When I wrote Zappa’s Mam’s a Slapper, I was pretty clear that I was writing a coming of age novel. And when I wrote Sharon Wright: Butterfly, I knew it was essentially a book about the criminal classes and two contract killers, so if anyone asked I’d say it was a crime novel. But this one? Darkness Comes? I can’t place it in a genre. Which wouldn’t bother me, except that it makes selling the book to readers difficult. Before they buy a book, readers want to know what kind of book it is. And I suppose that’s a reasonable wish. So let me try.
Horror it is not
When I first uploaded Darkness Comes to Amazon, I was shocked to see that they put it in the Horror genre. Shocked because, however much trouble I have saying what genre it IS in, I find it easy to list a whole bunch that it isn’t in. And it isn’t Horror. It isn’t Romance, either, or mystery, or crime (although there is a lot of crime in it).
So let’s take a look. The hero is Ted Bailey. Something bad happens to Ted Bailey when he’s still in his teens. Then something else bad happens to him when he’s just out of them. There’s no question that those bad things affect him in his later life, but really Ted’s problem is that he goes with the flow. He lets things happen. And the things that happen include fraud, and selling drugs, and living in Marseille with a woman who has sex with other men for money, and working for the French security services, and setting up a company to sell goods at an immoral profit margin to people who should not be allowed to buy them. Not infrequently, those goods are arms and, when he sells them, he’s breaking an embargo. Oh yes – and he kills one or two people. Well, more than one or two when you come down to it.
But while he’s doing those things, he also does other, more normal things. The sort of things that I do and you do. He falls in love – sometimes he doesn’t choose the woman he falls in love with very well, but there’s nothing unique in that. He helps people facing bad times and he tries not to let them know who it is that helps them. And when he has someone he thinks of as his daughter, he gives her all the love and all the care that the best human beings among us could come up with.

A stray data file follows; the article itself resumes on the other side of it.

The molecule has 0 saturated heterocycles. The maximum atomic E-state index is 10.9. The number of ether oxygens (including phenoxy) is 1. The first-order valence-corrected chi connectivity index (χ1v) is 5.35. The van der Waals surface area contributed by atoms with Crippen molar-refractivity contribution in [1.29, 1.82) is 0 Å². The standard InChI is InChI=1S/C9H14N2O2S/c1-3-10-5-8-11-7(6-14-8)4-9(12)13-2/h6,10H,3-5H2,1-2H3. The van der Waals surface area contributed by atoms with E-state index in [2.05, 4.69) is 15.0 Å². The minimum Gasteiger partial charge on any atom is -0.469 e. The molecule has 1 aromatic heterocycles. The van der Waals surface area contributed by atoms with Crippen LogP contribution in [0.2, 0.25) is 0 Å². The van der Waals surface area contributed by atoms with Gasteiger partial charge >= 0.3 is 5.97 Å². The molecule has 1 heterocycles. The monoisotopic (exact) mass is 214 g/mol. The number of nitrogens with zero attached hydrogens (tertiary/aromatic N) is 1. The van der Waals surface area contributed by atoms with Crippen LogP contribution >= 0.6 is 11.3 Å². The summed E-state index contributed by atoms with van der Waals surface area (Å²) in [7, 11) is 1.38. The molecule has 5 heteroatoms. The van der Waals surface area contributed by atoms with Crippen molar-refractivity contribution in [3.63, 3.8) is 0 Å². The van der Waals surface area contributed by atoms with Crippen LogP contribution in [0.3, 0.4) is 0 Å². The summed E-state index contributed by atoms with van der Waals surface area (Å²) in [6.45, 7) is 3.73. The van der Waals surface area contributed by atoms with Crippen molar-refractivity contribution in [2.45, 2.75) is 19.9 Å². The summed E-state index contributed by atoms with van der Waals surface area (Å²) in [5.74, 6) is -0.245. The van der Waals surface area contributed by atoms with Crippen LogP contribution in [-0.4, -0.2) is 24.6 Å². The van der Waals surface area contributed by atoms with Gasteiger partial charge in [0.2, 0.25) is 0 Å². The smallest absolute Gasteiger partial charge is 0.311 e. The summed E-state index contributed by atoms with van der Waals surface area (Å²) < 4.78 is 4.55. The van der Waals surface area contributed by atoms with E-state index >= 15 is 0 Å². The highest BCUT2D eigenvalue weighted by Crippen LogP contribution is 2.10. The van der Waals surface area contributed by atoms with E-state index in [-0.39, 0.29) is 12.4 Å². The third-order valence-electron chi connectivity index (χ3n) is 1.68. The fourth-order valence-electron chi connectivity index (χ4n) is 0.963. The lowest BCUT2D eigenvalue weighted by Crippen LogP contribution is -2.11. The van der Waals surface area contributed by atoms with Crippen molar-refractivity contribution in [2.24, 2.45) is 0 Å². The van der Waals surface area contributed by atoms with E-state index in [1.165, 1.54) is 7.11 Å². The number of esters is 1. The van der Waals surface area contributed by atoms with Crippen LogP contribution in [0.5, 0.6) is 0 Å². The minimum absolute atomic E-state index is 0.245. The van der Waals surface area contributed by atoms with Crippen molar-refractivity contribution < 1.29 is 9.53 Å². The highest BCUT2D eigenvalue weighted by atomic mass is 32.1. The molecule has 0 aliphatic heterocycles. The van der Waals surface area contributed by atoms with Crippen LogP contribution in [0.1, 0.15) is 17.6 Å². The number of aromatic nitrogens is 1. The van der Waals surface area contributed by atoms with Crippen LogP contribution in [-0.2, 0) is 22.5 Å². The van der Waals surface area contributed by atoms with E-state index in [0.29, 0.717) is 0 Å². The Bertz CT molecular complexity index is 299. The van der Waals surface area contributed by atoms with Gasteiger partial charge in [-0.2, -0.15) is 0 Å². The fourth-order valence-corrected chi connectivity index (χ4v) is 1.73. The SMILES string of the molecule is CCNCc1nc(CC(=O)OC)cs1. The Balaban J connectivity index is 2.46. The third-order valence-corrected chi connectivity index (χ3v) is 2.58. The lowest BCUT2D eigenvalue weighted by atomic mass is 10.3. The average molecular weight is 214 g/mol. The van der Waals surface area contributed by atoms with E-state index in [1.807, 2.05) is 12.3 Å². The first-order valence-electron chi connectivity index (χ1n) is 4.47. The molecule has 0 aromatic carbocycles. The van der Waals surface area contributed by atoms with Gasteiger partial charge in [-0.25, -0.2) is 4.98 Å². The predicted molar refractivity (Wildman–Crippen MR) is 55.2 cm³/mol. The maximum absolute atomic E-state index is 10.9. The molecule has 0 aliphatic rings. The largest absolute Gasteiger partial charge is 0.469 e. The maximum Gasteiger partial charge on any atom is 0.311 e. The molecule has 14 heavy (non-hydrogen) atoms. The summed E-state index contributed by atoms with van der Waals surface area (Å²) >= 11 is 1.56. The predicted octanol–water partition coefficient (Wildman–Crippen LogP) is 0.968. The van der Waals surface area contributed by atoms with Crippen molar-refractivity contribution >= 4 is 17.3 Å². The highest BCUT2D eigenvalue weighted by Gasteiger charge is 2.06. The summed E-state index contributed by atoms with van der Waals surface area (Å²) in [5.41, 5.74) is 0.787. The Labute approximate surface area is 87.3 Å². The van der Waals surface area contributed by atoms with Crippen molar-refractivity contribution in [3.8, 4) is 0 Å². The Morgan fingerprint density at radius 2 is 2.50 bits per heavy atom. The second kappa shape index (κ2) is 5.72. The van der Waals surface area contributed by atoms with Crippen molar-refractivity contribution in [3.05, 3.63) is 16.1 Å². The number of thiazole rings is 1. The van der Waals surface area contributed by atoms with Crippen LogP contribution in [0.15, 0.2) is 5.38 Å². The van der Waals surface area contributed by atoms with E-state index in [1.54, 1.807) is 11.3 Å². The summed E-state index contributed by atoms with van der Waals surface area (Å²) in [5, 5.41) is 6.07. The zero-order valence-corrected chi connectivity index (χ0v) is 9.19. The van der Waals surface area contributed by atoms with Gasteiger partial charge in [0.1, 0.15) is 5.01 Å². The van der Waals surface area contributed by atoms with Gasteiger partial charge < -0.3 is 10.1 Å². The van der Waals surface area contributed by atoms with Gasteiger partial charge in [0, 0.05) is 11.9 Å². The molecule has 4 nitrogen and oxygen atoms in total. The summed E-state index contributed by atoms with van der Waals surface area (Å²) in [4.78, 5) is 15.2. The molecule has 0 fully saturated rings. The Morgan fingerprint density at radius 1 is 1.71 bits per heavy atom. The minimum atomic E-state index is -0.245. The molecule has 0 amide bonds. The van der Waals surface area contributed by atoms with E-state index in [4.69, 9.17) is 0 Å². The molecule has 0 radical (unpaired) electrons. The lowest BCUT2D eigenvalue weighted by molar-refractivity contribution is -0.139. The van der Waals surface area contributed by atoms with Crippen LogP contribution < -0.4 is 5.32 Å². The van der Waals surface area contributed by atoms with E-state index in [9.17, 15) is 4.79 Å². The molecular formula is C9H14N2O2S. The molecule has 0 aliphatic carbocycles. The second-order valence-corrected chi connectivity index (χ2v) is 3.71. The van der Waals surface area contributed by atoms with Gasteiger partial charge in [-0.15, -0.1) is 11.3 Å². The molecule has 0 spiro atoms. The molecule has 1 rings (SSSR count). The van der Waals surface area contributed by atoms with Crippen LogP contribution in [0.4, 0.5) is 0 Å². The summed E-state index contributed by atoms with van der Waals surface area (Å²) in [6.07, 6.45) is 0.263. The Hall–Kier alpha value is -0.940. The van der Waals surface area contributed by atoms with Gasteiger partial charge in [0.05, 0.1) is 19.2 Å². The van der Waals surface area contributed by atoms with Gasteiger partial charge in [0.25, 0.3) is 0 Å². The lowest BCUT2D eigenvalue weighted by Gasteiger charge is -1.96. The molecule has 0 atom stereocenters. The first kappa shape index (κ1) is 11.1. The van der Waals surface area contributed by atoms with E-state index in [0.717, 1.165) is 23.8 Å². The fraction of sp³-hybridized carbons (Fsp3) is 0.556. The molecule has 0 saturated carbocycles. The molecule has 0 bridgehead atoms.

But that stuff – all of that stuff – is, in a way, beside the point. Because the story opens when Ted has an out of body experience after a heart attack. And what follows is a trial for his immortal soul. You might think, after what I’ve told you about his life, that he has no chance – but Saint Peter has enough doubt about that to send Alex, who was Ted’s fiancée and was murdered for it, back from heaven to conduct his defence. And we learn some things about heaven, and about God, that are nothing like the things humans have been taught for the last 2000 years.
There’s More! The Chat Show
Is that it? Not quite. For reasons best known to my imagination (an imagination that has landed me in trouble many times in the past), the trial takes the form of a chat show. And chat shows have guests. In this case, the guests include Peter Sellers, Barabbas, Henry Blofeld, John Betjeman, Ras Tafar, the one-time Emperor of Ethiopia, and a few other people. Some of the guests are still alive; most of them are dead. When you put all that together, and you say we HAVE to have a genre, you end up (and I did end up) saying that the book is about the supernatural.
So there you are: Darkness Comes is a novel about the supernatural. But this, for me, is the difficult bit. Because what seems supernatural to you is probably what seems quite normal to me. I’ve always been aware of another world on the edge of this one, shading into it and sometimes letting itself be seen. When Ted is in his suspended state on the edge of death, he sees things he’s never seen before – but they’ve always been there. They simply aren’t visible to most of the living most of the time.
The book is available in paperback and for Kindle. If you read it, and if then you know what genre it is, tell me. I really would like to know.
When my daughter was nine, we moved house. For the previous year or so she had told us that her ambition was to be a doctor; she returned home on the first day at her new school and said she planned to be a nurse. I said, ‘What happened to being a doctor?’ ‘Oh,’ she said, ‘Boys become doctors. Girls become nurses.’ I took her out of that school and sent her to one that accepted only girls and they set about the business of reinstating her ambition and sense of self-worth. I mean nothing derogatory towards nurses (and in fact a senior practice nurse is what my daughter became, and I’m proud of her); my problem was with people who limit a person’s ambition for no other reason than that the person lacks testicles.